Saturday, December 9, 2023

Venus catches us up


pleiadesBrianAmateur astronomer Brian Watkiss peers into the Village night sky.

February, the last full month of the winter: hooray! Sunset is getting later and we are all warming up a bit?! If you walk/cycle/drive each evening at tea time, towards the sunset, you will undoubtedly notice a bright object in the sky, looking like aeroplane landing lights or a UFO or something.

It’s there every night, in exactly the same spot and noticeable long before any stars are visible – so what could it be? Regular readers will no doubt be thinking, “That’ll be Venus” (or possibly “Why am I reading this nonsense again?”). But, why does Venus behave this way when everything else in the sky shifts westward on a daily basis, by roughly one degree each day as the Earth trundles round its orbit?

Well, it’s closer to the Sun than we are and so it orbits faster, taking just 225 days to go round. So it is catching us up just quick enough to counter our movement round the Sun. As it gets closer it will apparently move the other way and disappear in an instant, but that is a few months away.

Mercury does a similar thing but as it only takes 88 days to orbit the Sun, it is here and gone in a flash – relatively. It pops its head over the western horizon briefly in the second week of the month reaching its highest on the 10th but it never gets very high in the sky and disappears very soon after sunset.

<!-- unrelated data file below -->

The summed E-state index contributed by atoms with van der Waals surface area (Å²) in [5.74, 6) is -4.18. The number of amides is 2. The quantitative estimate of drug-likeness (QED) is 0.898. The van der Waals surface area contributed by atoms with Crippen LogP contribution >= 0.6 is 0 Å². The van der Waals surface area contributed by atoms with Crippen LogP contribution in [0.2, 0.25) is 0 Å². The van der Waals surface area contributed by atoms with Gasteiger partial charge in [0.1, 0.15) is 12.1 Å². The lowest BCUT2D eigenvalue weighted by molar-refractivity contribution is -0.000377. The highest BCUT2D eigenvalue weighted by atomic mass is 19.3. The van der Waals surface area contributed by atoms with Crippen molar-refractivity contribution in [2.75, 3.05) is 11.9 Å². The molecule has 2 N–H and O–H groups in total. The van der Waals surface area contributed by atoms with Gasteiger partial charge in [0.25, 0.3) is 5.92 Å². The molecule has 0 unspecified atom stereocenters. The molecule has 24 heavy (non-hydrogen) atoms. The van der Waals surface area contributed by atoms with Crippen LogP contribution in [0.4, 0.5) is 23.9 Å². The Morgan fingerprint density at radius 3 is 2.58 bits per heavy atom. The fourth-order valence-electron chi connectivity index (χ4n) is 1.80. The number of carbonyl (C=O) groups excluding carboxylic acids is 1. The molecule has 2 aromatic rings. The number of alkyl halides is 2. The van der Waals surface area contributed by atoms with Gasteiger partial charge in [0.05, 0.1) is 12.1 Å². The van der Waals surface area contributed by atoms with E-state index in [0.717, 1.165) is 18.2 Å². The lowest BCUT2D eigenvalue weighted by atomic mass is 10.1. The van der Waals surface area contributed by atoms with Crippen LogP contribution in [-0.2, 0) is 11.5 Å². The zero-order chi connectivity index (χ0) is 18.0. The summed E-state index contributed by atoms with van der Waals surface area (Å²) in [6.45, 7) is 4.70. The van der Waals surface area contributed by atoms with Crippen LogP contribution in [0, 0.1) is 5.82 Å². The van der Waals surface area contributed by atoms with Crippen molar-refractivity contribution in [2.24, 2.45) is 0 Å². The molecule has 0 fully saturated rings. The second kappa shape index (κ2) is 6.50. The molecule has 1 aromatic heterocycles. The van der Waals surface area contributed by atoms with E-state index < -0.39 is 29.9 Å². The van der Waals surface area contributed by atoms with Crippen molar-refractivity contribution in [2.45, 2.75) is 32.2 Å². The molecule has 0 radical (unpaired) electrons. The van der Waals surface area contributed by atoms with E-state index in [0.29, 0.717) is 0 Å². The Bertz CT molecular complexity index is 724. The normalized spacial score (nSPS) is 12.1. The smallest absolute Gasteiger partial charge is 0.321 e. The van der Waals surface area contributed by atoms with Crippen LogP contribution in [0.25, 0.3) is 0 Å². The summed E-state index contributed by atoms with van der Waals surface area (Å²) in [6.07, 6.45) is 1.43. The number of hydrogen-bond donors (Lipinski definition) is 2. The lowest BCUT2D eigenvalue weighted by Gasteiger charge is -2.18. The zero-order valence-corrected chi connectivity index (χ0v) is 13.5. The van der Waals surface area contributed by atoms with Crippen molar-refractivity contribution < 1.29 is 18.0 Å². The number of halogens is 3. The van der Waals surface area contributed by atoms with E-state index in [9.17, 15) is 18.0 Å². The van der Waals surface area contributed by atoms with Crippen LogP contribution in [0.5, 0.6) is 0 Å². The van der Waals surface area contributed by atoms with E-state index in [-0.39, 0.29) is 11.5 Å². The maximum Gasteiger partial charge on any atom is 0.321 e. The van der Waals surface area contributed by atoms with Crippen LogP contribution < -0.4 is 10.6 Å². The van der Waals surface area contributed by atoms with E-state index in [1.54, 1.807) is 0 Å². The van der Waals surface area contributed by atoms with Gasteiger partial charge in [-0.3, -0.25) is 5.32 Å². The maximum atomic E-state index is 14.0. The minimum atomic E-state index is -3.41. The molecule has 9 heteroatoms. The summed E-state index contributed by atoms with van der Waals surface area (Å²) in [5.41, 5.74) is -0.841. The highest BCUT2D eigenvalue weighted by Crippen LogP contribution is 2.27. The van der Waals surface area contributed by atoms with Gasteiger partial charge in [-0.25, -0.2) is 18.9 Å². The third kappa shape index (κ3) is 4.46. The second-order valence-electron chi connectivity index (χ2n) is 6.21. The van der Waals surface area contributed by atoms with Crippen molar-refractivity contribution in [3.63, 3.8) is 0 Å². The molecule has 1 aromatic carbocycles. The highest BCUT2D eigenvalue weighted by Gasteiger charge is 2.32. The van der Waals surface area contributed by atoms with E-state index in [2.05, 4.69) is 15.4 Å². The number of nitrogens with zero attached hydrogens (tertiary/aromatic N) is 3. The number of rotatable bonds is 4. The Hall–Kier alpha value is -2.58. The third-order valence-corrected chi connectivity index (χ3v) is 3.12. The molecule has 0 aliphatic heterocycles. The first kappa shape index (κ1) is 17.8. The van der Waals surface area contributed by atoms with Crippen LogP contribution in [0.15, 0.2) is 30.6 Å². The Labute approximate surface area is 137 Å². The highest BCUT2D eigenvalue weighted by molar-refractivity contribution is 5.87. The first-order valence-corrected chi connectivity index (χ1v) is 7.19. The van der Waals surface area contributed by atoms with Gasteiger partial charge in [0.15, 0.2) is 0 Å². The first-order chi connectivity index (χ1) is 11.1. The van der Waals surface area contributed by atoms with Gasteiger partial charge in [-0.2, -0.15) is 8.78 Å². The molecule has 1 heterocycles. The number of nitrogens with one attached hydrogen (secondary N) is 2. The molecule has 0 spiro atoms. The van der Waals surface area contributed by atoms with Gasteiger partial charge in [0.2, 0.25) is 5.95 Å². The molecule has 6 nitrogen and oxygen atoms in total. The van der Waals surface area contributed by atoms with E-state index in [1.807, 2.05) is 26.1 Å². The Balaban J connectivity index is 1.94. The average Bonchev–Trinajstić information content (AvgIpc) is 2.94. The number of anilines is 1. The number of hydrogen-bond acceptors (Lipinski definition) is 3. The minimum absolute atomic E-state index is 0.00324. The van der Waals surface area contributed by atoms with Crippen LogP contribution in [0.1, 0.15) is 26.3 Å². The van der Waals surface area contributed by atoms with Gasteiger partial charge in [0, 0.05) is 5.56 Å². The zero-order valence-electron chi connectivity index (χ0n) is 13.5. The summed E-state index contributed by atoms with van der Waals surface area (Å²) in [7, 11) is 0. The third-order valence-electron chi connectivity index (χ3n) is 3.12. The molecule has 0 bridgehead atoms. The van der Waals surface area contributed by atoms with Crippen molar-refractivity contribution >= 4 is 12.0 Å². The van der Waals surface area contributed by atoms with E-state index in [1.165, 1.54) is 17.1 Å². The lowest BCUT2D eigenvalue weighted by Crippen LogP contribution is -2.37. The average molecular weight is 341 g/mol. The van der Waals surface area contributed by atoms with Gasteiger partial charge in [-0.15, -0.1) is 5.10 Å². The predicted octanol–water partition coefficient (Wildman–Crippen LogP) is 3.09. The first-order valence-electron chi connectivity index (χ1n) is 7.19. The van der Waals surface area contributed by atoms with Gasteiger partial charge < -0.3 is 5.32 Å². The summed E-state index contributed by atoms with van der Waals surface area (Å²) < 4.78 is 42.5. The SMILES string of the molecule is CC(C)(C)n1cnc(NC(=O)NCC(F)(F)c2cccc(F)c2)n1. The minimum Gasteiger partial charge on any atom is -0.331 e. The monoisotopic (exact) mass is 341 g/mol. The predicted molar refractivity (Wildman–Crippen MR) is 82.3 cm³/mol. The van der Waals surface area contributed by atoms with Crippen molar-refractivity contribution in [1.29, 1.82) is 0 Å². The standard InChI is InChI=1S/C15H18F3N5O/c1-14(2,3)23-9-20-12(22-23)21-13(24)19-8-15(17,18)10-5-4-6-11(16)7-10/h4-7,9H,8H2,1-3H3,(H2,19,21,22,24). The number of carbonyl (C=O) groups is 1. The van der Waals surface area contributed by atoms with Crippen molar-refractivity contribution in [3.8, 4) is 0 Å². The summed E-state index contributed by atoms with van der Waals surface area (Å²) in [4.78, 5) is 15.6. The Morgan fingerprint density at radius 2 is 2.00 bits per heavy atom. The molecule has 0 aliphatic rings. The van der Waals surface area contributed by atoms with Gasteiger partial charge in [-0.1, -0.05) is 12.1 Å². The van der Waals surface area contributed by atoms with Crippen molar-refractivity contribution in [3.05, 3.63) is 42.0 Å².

As the sky gets darker, we begin to see the famous harbingers of the end of winter, high in the south. First off is the Pleiades, very distinctive as a fuzzy, cloudy patch dotted with bright, bluish stars (if a fuzzy, cloudy patch can be distinctive?). It’s due south at seven in the evening, quite high in the sky but a nearby bright Moon will spoil things for the first few days of the month.

Betelgeuse imaged by the Atacama Large Millimetre Array (ALMA/ESO/NAO/NRAO/E.O’Gorman/P. Kervella)

To the left and slightly lower is the bright star Aldebaran, sitting within the vee formation of Taurus the bull. The obvious redness of this star shows that it is a red giant, one of many in this area of the sky. Left and lower again is the constellation of Orion, possibly the most famous after the Plough. Orion has two really bright stars: Rigel, down in the bottom right hand corner, and Betelgeuse in the top left.

But wait, what has happened to Betelgeuse? It used to be the brightest star in Orion but is now dimmer than Rigel and barely brighter than Bellatrix and Saiph in the other two corners. Well, Betelgeuse is a red giant, in fact a giant among giants, and these huge stars live fast and die young. It is much younger than our Sun and, like a troublesome teenager, it is rather unpredictably variable and since October has been decreasing in brightness.

This may be due to the turmoil in its boiling interior or it may have blown off a cloud of gas and dust which now partly obscures it, or it may have just gone into a bit of a sulk and is ready to explode. Unlikely, but keep a look out; you never know!

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